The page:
Welcome to Friday. I really wish someone had thought to scratch any Friday 13ths off the calendar before this happened. What would bad luck even look like in 2020? But it’s a sunny, cool day and tomorrow looks to be the same. Let’s grab ’em while we can. Please keep them safe.
The state of Tennessee reported 3,344 new cases of COVID-19 yesterday. The new cases bring the state totals to 277,081 confirmed cases and 19,644 probable cases. 262,527 people have inactive cases and 10,766 Tennesseans have active cases of the illness.
The daily total, which might have led the country on a given day several weeks ago, only landed the state in 17th place for the day as the U.S. shattered all records for new cases and the top states crossed 10,000 cases for the day. Tennessee is now averaging 3,565 new cases per day.
The state reported 27 additional deaths from the illness yesterday, bringing the pandemic total to 3,788. The total ranked 15th in the country as deaths are increasing in many states. For the last seven days, Tennessee has averaged 40 deaths per day from the virus.
55 additional COVID-positive Tennesseans were admitted to the hospital, bringing the pandemic total to 10,950. As is the case across the country (yesterday the U.S. set a record for single-day hospital census from the virus), each day brings new records for the state to the number hospitalized at any given time since the beginning of the pandemic.
There are currently 1,750 COVID-positive Tennesseans in hospitals across the state. Of these, 497 are in ICUs and 216 are on ventilators. Two of the three numbers are up from yesterday: 1,714, 479 and 222 yesterday, respectively. A month ago the numbers were 1,086, 307 and 148. Capacity at a state level appears adequate at this time in each category, with ICU beds the tightest at 11% availability.
The number of tests reported by the state dropped yesterday to just over 21,000 from close to 30,000 the previous day. The state reported a 13.46% positive test rate for the day and Johns Hopkins now has the state at an 11.6% seven-day average. The average continues to be higher than it has been since early-to-mid April.
The Knox County Health Department reported 161 new cases for the day, marking the fourteenth consecutive day over 100. The new pandemic totals for the county are now 14,961 confirmed cases and 810 probable cases. 14,159 people are considered to have inactive cases, while the active number has dropped to 1,484 from yesterday’s 1,646.
A total of 514 COVID-positive Knox County residents have been hospitalized and 75 are currently in the hospital. The number currently hospitalized has remained in the 60s or 70s for several weeks. The pandemic peak of 78 was reached three days ago.
An additional three deaths from COVID-19 were reported today, bringing the pandemic total to 128 for the county. There have now been more Knox County COVID-19 deaths reported in the first 13 days of November than were reported in the entire month of October.
As has been the case in recent days, the three come from our older citizens, age 75 and up. While the age breakdown of those who have died was close to evenly split between those below 75 and those above 75 for much of the pandemic, it is now becoming more weighted toward the older end: 18-44 (5), 45-64 (23), 64-75 (28), and 75+ (72).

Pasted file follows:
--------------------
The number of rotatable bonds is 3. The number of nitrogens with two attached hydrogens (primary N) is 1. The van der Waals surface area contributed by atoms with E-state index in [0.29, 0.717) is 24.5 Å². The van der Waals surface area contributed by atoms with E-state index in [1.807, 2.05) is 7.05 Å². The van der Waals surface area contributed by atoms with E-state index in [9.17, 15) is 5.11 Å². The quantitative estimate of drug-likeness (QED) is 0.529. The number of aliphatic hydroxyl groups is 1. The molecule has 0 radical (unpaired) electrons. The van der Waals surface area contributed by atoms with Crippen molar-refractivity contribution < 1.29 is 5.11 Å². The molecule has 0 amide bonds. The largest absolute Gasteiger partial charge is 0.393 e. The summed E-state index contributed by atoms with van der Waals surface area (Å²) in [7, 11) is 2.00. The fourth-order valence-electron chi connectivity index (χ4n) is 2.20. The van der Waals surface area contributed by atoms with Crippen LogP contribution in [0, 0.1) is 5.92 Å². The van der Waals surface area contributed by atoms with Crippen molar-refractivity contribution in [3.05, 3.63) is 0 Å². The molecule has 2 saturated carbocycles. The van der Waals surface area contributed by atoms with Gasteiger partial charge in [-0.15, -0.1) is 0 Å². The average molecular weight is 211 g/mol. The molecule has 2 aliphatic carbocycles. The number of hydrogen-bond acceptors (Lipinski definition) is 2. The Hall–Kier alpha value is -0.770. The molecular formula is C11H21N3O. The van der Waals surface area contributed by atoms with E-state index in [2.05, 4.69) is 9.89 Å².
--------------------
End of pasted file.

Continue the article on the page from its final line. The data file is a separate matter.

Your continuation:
The state is reporting an 11.6% positive test rate for Knox County over the last seven days.
University of Tennessee News:
The number of active cases, though relatively small, continues to steadily rise among students and staff of the University of Tennessee. Today, they are reporting 97 active cases, up from 89 yesterday and the highest that number has been since September 26.
13 new cases were identified yesterday, and 460 are now in quarantine or isolation. Of these, 65 are employees, 141 are students on campus and 254 are off-campus students. The 460 represents the highest number in quarantine or isolation since September 23. Of interest is the fact that on that earlier date the student distribution was much more even between off-campus and on-campus students.
No clusters have been reported since the October 31 off-campus party.
UTK Briefing: The Chancellor reviewed the numbers and urged students to make a plan for departure in a week-and-a-half. She said the plan should include getting a flu shot, taking a COVID-19 test and gathering all materials needed for finals. Dr. Gregg reminded students that, as numbers are rising, it’s important that students remain vigilant and pointed out that getting a diagnosis at this point would alter Thanksgiving plans. They encouraged everyone to look at and follow the CDC travel suggestions and Holiday Celebrations and Small Gatherings recommendations.
Knox County Schools News:
Active cases in Knox County Schools increased from 79 cases two days ago to 88 cases reported yesterday afternoon. The new total, representing 26 staff members and 62 students, is the highest single-day number of the school year. So far this year, 652 students and staff have recovered.
1,448 are in quarantine or isolation, including 161 staff members and 1,287 students. This number is down slightly from yesterday’s, 1,462, but remains near the pandemic high of 1,589 set five days earlier.
All metrics remain green, with the exceptions of custodial support and substitute availability, both of which are currently red.
The list of schools or portions of schools which are closed to in-person learning remains the same: South Knox Elementary is closed until November 16, Whittle Springs Middle is closed until November 23, Sam Hill Primary Pre-K is closed until November 23, and Gibbs Elementary 2nd grade is closed until November 23.